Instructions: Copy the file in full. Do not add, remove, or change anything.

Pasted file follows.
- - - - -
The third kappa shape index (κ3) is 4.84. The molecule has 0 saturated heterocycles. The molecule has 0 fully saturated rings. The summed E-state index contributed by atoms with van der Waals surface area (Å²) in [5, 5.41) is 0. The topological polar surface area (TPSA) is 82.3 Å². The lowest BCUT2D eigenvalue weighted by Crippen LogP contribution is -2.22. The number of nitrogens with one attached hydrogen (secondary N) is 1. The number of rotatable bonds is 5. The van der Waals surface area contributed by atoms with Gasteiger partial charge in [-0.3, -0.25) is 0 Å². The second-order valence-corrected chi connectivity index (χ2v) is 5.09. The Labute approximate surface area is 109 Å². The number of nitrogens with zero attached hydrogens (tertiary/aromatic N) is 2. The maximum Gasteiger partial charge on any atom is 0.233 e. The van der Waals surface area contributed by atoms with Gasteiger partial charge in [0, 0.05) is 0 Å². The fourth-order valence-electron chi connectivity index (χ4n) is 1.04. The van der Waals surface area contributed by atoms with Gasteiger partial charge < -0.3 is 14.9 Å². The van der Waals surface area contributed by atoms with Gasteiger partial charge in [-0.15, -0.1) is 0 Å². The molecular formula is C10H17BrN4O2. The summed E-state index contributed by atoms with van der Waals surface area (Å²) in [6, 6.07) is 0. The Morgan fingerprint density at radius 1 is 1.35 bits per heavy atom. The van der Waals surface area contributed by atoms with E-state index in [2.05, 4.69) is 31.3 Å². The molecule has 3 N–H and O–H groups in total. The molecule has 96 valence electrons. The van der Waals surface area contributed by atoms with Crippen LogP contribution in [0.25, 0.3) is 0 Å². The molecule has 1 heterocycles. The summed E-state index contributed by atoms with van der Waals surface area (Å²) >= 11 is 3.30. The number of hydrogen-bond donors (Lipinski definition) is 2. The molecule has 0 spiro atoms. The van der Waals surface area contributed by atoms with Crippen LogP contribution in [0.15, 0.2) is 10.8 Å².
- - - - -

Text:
The third kappa shape index (κ3) is 4.84. The molecule has 0 saturated heterocycles. The molecule has 0 fully saturated rings. The summed E-state index contributed by atoms with van der Waals surface area (Å²) in [5, 5.41) is 0. The topological polar surface area (TPSA) is 82.3 Å². The lowest BCUT2D eigenvalue weighted by Crippen LogP contribution is -2.22. The number of nitrogens with one attached hydrogen (secondary N) is 1. The number of rotatable bonds is 5. The van der Waals surface area contributed by atoms with Gasteiger partial charge in [-0.3, -0.25) is 0 Å². The second-order valence-corrected chi connectivity index (χ2v) is 5.09. The Labute approximate surface area is 109 Å². The number of nitrogens with zero attached hydrogens (tertiary/aromatic N) is 2. The maximum Gasteiger partial charge on any atom is 0.233 e. The van der Waals surface area contributed by atoms with Gasteiger partial charge in [0, 0.05) is 0 Å². The fourth-order valence-electron chi connectivity index (χ4n) is 1.04. The van der Waals surface area contributed by atoms with Gasteiger partial charge < -0.3 is 14.9 Å². The van der Waals surface area contributed by atoms with Gasteiger partial charge in [-0.15, -0.1) is 0 Å². The molecular formula is C10H17BrN4O2. The summed E-state index contributed by atoms with van der Waals surface area (Å²) in [6, 6.07) is 0. The Morgan fingerprint density at radius 1 is 1.35 bits per heavy atom. The van der Waals surface area contributed by atoms with E-state index in [2.05, 4.69) is 31.3 Å². The molecule has 3 N–H and O–H groups in total. The molecule has 96 valence electrons. The van der Waals surface area contributed by atoms with Crippen LogP contribution in [0.25, 0.3) is 0 Å². The molecule has 1 heterocycles. The summed E-state index contributed by atoms with van der Waals surface area (Å²) >= 11 is 3.30. The number of hydrogen-bond donors (Lipinski definition) is 2. The molecule has 0 spiro atoms. The van der Waals surface area contributed by atoms with Crippen LogP contribution in [0.15, 0.2) is 10.8 Å².